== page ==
PATERSON, NJ- For one group of vocal Paterson residents Tuesday’s National Night Out event hosted by Councilman Shahin Khalique was an opportunity to lend their voices to a global campaign to raise awareness of issues hitting their ancestral homeland of Bangladesh.
The students and young adults, ranging in age from their teens to their late twenties, and members of local non-profit Cycle of Benefits, held signs and cheered peacefully calling for changes to traffic safety laws in Bangladesh, where on July 29 a bus driver hit several students, killing two on the scene. In the time since thousands of students have taken to the streets in the nation’s capital, Dhaka, demanding the same type of traffic calming measures local residents would often call for within the Council Chambers of Paterson City Hall: reduced speeds, street bumps, pedestrian bridges, etc.
After briefly shutting down the media and internet, according to Mohammed Haque, president of Circle of Benefits, the Bangladeshi government has agreed to a nine point plan to prevent further fatalities on the roads there. “We want to make sure those changes are made,” Haque told TAPinto Paterson, “our voices can have a huge influence.”
Those gathered, Haque said, were out to “show the world” that they stood with their fellow demonstrators nearly 8,000 miles away and to highlight the power of “standing up and speaking against something incorrect in the world.”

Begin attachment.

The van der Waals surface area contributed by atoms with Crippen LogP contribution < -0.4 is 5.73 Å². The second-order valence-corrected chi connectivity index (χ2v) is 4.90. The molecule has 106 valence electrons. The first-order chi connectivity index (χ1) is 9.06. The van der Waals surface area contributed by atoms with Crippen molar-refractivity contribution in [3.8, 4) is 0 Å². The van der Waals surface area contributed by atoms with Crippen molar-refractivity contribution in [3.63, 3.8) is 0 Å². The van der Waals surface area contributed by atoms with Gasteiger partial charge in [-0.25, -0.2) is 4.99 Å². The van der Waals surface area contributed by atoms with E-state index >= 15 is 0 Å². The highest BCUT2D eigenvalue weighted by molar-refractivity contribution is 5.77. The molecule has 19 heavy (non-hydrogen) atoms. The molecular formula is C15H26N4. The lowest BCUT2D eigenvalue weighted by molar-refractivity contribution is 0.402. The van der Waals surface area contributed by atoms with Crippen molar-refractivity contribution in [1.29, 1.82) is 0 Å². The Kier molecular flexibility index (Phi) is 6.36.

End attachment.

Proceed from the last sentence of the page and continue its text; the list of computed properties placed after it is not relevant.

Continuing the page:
“We have gathered not as individuals, but as a unified voice of justice, awareness, and safety for our brothers and sisters back in Bangladesh,” Taj Uddin, Cycle of Benefits’ Managing Director of Community Outreach said. “Ask yourselves” he implored to all that could hear him, “how can I help my brothers and sisters?”
While the evening’s gathering was undoubtedly focused on happenings well beyond Paterson’s borders, Haque was quick to point out that the organization is also focused on serving their local community. “We want to help educate our own community on how they can make a difference,” Haque said pointing to park cleanups, sporting events, and SAT prep classes they have hosted since their launch in 2017.
Not one to miss an opportunity to promote his efforts to insure an accurate population count as part of Census 2020 Mayor Andre Sayegh took the microphone briefly on Tuesday evening, and while commending the group for their efforts issued them a challenge asking “will you be with us when it comes time to count in 2020?”
The invitation was enthusiastically accepted with Haque saying later that Cycle of Benefits “has agreed to collaborate and support Mayor Sayegh and his administration to develop a plan to execute his initiative to obtain an accurate count.”
Cycle of Benefits, he concluded, will continue to support programs that will “enrich community awareness and involvement to reach our goals for a better future.”